Spotify, the world's top selling music streaming service, expects revenue to grow 20-30 percent this year as currency swings slow the pace from 2017. As David Pollard reports, the Swedish company released the figures as it gears up for a highly anticipated stock market listing next week. Spotify has helped the U.S. music industry stem its growth slide. Now we are going to find out how it plays on Wall Street. The music streaming service, which launched in the U.S. in 2011, became public Tuesday.
NEW YORK – Spotify soared Tuesday to a value of more than $26 billion in its long-awaited stock debut as the market delivered a ringing endorsement of the future of music streaming. In one of the largest public offerings ever in the tech sector, Spotify on its first day topped the market capitalization of other high-profile recent market entrants, including Twitter, Snapchat parent Snap and Dropbox. Spotify opened on the New York Stock Exchange at $165.90 a share, giving the Swedish company a value of $29.5 billion. It closed at $149.01, a drop of more than 10 percent but still above the pre-trading reference point -- and ending the day with a value of $26.5 billion. Trading as SPOT, Spotify took the unorthodox step of listing existing shares directly on the bourse rather than issuing new stock, allowing its founders and early investors to maintain control.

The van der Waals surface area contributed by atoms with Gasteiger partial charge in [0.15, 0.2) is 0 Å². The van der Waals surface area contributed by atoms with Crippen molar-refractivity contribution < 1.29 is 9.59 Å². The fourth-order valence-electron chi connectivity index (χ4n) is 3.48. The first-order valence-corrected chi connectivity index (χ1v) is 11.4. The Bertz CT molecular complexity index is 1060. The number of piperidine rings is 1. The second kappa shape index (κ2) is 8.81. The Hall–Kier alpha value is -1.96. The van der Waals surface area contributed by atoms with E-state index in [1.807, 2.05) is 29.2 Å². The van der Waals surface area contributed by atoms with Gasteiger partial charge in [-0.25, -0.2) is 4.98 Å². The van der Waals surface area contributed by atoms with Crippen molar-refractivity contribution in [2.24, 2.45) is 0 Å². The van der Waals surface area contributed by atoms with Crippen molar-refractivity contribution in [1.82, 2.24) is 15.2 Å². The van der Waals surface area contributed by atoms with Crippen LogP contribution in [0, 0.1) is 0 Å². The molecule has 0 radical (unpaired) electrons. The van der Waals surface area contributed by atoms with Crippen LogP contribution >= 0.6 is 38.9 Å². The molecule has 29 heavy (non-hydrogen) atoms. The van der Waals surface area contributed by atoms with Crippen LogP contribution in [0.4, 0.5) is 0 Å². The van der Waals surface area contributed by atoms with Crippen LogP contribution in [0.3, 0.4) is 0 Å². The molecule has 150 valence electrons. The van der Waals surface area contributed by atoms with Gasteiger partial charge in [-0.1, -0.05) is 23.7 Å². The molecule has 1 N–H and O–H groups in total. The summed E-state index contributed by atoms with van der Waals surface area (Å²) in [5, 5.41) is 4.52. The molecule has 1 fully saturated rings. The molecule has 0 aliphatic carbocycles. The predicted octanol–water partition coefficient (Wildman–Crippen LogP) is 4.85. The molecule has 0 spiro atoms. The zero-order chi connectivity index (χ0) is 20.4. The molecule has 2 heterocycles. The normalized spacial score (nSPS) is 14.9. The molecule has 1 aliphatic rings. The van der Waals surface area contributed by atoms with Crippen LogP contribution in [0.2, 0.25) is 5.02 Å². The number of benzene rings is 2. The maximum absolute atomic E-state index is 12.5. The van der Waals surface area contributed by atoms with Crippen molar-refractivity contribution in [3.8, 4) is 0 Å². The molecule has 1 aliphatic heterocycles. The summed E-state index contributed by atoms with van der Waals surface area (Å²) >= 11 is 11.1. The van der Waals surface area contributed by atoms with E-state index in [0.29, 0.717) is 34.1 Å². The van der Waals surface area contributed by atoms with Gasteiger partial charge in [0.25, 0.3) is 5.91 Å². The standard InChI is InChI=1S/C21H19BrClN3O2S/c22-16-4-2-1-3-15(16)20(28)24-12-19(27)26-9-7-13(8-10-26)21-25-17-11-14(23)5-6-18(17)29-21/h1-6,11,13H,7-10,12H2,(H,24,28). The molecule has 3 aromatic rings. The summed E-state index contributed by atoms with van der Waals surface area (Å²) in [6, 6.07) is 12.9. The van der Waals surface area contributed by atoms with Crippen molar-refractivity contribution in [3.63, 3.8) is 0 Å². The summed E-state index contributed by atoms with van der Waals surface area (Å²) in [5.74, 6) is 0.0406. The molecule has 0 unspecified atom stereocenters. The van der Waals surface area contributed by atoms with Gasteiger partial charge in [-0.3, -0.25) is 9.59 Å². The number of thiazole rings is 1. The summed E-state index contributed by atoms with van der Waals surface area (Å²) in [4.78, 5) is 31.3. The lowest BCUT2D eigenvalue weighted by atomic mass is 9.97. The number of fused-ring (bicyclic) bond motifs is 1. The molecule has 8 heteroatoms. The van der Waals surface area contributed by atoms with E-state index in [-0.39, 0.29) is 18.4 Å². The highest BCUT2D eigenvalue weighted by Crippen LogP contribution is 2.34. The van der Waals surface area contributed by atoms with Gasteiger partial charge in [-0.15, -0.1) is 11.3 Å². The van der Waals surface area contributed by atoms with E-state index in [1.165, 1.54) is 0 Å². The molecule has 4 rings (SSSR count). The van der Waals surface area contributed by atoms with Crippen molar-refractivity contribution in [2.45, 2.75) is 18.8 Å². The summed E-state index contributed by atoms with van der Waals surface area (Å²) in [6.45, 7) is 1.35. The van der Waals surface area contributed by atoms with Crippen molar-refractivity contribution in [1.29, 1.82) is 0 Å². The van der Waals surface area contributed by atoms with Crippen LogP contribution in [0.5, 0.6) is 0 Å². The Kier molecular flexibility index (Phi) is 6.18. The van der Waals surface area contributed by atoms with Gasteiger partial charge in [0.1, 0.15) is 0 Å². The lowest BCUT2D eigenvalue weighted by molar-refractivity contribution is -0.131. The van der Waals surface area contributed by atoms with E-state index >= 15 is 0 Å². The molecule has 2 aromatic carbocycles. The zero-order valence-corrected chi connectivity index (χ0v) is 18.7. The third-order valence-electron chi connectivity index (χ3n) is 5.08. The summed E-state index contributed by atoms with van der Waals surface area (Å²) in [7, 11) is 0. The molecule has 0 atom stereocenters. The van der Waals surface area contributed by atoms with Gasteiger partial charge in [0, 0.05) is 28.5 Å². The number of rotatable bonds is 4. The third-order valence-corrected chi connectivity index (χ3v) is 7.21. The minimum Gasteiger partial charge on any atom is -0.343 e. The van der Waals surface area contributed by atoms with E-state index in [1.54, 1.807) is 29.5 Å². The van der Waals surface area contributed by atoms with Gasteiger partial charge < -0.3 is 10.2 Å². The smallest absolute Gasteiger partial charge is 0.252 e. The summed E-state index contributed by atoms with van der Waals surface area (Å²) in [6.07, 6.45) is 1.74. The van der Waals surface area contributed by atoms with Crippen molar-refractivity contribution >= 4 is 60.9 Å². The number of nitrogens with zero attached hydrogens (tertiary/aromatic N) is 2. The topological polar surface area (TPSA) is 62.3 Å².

Shares in music streaming firm Spotify have surged after trading publicly for the first time on Tuesday in one of the year's most anticipated market debuts. The stock opened at $165.90 (£118) - more than a quarter higher than the $132 guide price set by the New York Stock Exchange on Monday. That values the Swedish firm at about $29.5bn - far more than the roughly $21bn value of Twitter. The jump reflects healthy investor demand for shares in Spotify. The company used an unconventional process to launch on public markets: instead of issuing new shares, early investors sold existing holdings.
Spotify's opening act on Wall Street struck a chord with investors betting the unprofitable company's trend-setting music streaming service will maintain its early lead over Apple and other powerful challengers. After several hours of anticipation Tuesday morning, Spotify's shares traded as high as $169 in their stock market debut before falling back slightly. The stock closed at $149.01 -- well above its previous high of $132.50 in deals worked out during Spotify's 12-year history as a privately held company. The stock market's warm welcome left Spotify with a market value of about $27 billion, according to FactSet. By comparison, internet radio station Pandora Media's market value stands at $1.2 billion nearly seven years after that company went public.
Because of its nontraditional IPO route, shares of the Swedish company didn't get an official IPO price--rather, the New York Stock Exchange published a so-called reference price of $132 for them Monday night. Pretrading indications for the stock, which now trades on the NYSE under the symbol SPOT, quickly blew past that Tuesday, starting at $145 to $155 and then rising several times, to as high as $170. In private market trading, the shares had been on the rise, recently jumping as high as $137.50, according to people familiar with the trades. To flip itself public, Spotify executed a rare move called a direct listing, eschewing investment-banking underwriters and opting not to raise any money for itself. Listing that way saved Spotify tens of millions of dollars in fees and still gave employees and early investors the chance to cash out.